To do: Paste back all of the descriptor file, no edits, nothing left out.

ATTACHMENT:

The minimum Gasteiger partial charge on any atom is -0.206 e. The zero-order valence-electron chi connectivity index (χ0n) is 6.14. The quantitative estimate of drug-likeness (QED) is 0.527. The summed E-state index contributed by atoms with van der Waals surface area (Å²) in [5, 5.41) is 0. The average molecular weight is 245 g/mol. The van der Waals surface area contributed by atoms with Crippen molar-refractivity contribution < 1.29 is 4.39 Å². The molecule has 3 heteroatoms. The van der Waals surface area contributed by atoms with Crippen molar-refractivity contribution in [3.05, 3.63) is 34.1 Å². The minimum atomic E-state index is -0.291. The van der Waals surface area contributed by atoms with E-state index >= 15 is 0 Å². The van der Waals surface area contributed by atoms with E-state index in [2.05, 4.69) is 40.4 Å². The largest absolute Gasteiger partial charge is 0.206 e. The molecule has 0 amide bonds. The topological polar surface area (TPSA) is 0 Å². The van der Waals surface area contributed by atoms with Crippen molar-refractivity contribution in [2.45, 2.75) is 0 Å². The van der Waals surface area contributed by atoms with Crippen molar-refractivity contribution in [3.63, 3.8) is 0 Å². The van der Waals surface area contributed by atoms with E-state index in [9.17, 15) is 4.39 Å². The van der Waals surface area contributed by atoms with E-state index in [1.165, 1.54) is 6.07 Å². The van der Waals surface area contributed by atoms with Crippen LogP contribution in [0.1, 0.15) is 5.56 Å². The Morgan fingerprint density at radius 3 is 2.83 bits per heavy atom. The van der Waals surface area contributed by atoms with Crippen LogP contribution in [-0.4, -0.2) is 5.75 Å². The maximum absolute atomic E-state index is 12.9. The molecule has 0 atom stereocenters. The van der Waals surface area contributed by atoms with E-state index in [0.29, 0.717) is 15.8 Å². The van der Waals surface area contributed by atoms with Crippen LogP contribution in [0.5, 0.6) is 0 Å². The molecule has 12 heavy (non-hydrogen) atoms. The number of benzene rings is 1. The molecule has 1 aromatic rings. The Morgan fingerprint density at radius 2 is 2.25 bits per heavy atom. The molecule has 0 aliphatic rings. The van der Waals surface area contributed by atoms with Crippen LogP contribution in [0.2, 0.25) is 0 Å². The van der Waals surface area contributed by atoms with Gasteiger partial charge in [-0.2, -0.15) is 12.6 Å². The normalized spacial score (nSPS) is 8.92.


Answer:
The minimum Gasteiger partial charge on any atom is -0.206 e. The zero-order valence-electron chi connectivity index (χ0n) is 6.14. The quantitative estimate of drug-likeness (QED) is 0.527. The summed E-state index contributed by atoms with van der Waals surface area (Å²) in [5, 5.41) is 0. The average molecular weight is 245 g/mol. The van der Waals surface area contributed by atoms with Crippen molar-refractivity contribution < 1.29 is 4.39 Å². The molecule has 3 heteroatoms. The van der Waals surface area contributed by atoms with Crippen molar-refractivity contribution in [3.05, 3.63) is 34.1 Å². The minimum atomic E-state index is -0.291. The van der Waals surface area contributed by atoms with E-state index >= 15 is 0 Å². The van der Waals surface area contributed by atoms with E-state index in [2.05, 4.69) is 40.4 Å². The largest absolute Gasteiger partial charge is 0.206 e. The molecule has 0 amide bonds. The topological polar surface area (TPSA) is 0 Å². The van der Waals surface area contributed by atoms with Crippen molar-refractivity contribution in [2.45, 2.75) is 0 Å². The van der Waals surface area contributed by atoms with Crippen molar-refractivity contribution in [3.63, 3.8) is 0 Å². The van der Waals surface area contributed by atoms with E-state index in [9.17, 15) is 4.39 Å². The van der Waals surface area contributed by atoms with E-state index in [1.165, 1.54) is 6.07 Å². The van der Waals surface area contributed by atoms with Crippen LogP contribution in [0.1, 0.15) is 5.56 Å². The Morgan fingerprint density at radius 3 is 2.83 bits per heavy atom. The van der Waals surface area contributed by atoms with Crippen LogP contribution in [-0.4, -0.2) is 5.75 Å². The maximum absolute atomic E-state index is 12.9. The molecule has 0 atom stereocenters. The van der Waals surface area contributed by atoms with E-state index in [0.29, 0.717) is 15.8 Å². The van der Waals surface area contributed by atoms with Crippen LogP contribution in [0.5, 0.6) is 0 Å². The molecule has 12 heavy (non-hydrogen) atoms. The number of benzene rings is 1. The molecule has 1 aromatic rings. The Morgan fingerprint density at radius 2 is 2.25 bits per heavy atom. The molecule has 0 aliphatic rings. The van der Waals surface area contributed by atoms with Crippen LogP contribution in [0.2, 0.25) is 0 Å². The van der Waals surface area contributed by atoms with Gasteiger partial charge in [-0.2, -0.15) is 12.6 Å². The normalized spacial score (nSPS) is 8.92.